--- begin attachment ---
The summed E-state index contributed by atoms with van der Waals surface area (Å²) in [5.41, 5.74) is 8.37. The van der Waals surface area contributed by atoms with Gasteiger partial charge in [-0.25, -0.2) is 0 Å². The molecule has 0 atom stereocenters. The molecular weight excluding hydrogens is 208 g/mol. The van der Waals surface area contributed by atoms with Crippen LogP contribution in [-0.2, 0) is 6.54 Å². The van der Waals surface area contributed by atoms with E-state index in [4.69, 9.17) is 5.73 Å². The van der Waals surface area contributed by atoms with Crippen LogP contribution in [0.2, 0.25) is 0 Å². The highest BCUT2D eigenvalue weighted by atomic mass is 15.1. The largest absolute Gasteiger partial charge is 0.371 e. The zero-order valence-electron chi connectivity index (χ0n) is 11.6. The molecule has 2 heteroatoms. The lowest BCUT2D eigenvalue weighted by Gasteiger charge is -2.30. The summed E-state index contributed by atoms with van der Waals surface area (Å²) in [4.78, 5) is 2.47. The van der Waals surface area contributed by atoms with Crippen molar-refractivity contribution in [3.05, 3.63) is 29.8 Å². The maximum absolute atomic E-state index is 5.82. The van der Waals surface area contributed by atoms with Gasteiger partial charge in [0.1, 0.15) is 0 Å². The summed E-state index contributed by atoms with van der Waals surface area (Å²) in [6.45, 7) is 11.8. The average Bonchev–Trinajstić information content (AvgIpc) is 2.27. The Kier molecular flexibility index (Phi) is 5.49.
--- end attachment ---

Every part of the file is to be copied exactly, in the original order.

The summed E-state index contributed by atoms with van der Waals surface area (Å²) in [5.41, 5.74) is 8.37. The van der Waals surface area contributed by atoms with Gasteiger partial charge in [-0.25, -0.2) is 0 Å². The molecule has 0 atom stereocenters. The molecular weight excluding hydrogens is 208 g/mol. The van der Waals surface area contributed by atoms with Crippen LogP contribution in [-0.2, 0) is 6.54 Å². The van der Waals surface area contributed by atoms with E-state index in [4.69, 9.17) is 5.73 Å². The van der Waals surface area contributed by atoms with Crippen LogP contribution in [0.2, 0.25) is 0 Å². The highest BCUT2D eigenvalue weighted by atomic mass is 15.1. The largest absolute Gasteiger partial charge is 0.371 e. The zero-order valence-electron chi connectivity index (χ0n) is 11.6. The molecule has 2 heteroatoms. The lowest BCUT2D eigenvalue weighted by Gasteiger charge is -2.30. The summed E-state index contributed by atoms with van der Waals surface area (Å²) in [4.78, 5) is 2.47. The van der Waals surface area contributed by atoms with Crippen molar-refractivity contribution in [3.05, 3.63) is 29.8 Å². The maximum absolute atomic E-state index is 5.82. The van der Waals surface area contributed by atoms with Gasteiger partial charge in [0.1, 0.15) is 0 Å². The summed E-state index contributed by atoms with van der Waals surface area (Å²) in [6.45, 7) is 11.8. The average Bonchev–Trinajstić information content (AvgIpc) is 2.27. The Kier molecular flexibility index (Phi) is 5.49.